It also featured the leading vocalists like Ryan and Clancy (Deirdre Connolly was unable to come due to illness) along with Reader who performed on the last Cherish CD Woman of the House along with Cherish the Ladies regular dancers Donny Golden, Michael Boyle and Noelle Curran.
The Milwaukee Irish Fest prides itself on providing an array of talent for all tastes, and for those traditionally minded folks like me it appeals to all age groups as well, showing some of the spark and dazzle of some of the upcoming acts like the David Munnelly Band, Beoga and Liadan, who toured with the Chieftains earlier this year to great acclaim.
This year's festival was dedicated to the memory of the late, great Tommy Makem who died earlier this month, and there was another fantastic photographic display alongside the recently revamped Miller Stage near the main entrance.
Considering that Makem spent many of the 27 years here at Irish Fest and his influence and friendship was felt on local organizers like Ed and Chuck Ward as well as all the musicians who ever shared the stage or afterhours with him, you knew he would be well remembered all weekend long, and he was.
Every night a special show was held on the main stage led by his sons who performed with the Spain Brothers. On Friday night, even his daughter Katie came out to render one of his signature songs, "The Butcher Boy" closely followed by her own daughter Molly dancing a slip jig which would have made her grandpa proud.
Tommy's nephew Tom Sweeney and Brian Doherty also made sure that the popular Bard of Armagh would never be forgotten over the weekend each night.
This festival always creates a grand "Ballyfest" site away from the main stages where more low-key but highly informative tents can be established, which also provided shelter from the storm while raising the consciousness of those who ventured there.
Of note this year was the Banner County which sent out a strong artistic presence and provided quite a few lectures that told of the prominence in Irish history and culture of people like Michael Cusack, the founder of the GAA and traditional music in Clare as observed by the founder of the Willie Clancy Summer School, Muiris O'Rochain.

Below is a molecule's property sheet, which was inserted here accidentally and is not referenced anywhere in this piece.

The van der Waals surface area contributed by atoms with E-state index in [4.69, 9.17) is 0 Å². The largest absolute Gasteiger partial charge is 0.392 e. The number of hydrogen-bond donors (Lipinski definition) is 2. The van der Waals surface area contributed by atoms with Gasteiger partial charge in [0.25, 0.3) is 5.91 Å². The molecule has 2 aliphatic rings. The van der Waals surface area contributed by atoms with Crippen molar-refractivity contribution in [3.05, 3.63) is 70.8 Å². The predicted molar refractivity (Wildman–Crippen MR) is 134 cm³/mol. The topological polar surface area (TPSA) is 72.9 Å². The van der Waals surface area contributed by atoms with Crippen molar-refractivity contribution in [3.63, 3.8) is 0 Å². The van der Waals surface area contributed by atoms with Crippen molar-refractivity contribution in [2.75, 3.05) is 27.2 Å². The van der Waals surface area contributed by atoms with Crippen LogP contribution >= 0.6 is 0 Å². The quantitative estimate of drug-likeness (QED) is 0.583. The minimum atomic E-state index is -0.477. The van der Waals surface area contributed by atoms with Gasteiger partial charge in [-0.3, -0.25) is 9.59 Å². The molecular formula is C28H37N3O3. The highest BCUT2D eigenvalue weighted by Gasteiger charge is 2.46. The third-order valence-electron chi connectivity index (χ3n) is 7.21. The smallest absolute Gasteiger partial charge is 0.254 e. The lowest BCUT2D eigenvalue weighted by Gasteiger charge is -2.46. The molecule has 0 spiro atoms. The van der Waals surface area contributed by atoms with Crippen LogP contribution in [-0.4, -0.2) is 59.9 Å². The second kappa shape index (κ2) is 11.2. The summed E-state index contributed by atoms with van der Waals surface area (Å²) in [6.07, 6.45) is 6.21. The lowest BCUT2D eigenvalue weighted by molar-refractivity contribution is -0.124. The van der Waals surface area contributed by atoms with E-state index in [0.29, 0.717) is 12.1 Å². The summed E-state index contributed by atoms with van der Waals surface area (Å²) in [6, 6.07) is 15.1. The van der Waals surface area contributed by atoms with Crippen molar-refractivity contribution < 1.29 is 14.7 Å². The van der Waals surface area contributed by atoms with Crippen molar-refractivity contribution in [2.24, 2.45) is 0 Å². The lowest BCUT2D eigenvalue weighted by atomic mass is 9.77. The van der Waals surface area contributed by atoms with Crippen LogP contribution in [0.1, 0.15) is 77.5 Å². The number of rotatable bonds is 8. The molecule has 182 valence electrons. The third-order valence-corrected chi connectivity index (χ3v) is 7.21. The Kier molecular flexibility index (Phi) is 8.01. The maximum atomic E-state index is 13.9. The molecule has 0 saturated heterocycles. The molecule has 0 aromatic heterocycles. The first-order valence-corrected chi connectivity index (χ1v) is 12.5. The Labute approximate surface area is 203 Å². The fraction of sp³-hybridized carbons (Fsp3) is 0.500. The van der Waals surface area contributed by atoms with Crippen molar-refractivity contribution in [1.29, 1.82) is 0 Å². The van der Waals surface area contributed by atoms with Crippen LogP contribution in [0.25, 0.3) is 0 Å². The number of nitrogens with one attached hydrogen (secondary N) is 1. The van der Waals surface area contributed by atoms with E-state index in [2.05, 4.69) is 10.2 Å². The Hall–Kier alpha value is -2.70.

The weather prevented any record-setting Siege of Ennis as promised, but the Clare Ceili Band led by Denis Liddy did its best to keep the dancers happy in the nearby dance pavilion, as did the pride of Connemara, Johnny O Conghaile and Meati Jo Sheamuis who also lit up the Gaelthacht tent along with the nua sean nos stylings of dancer Brian O Cuinneagain.
The festival was honored with the visit of the Archbishop of Armagh, the Most Reverend Sean Brady who concelebrated the Sunday Mass along with Milwaukee's own Archbishop Timothy Dolan who also delivered a lecture on the state of the Catholic Church today in contemporary Ireland.
I have been fortunate to attend four of these Irish fests now over the years. In the past I experienced glorious summer weather that complemented the facilities and gave you the energy and stamina to witness the hundreds of performers who ply these stages every year.
But it is a credit to their organization that it can be just as much fun in the rain as it was those other times, and while the grounds may be dampened, the spirits are hardier than that.
I'll be back and so will many others who value the hard work, imagination and the generous good fellowship that remains a hallmark of the Milwaukee Irish Fest.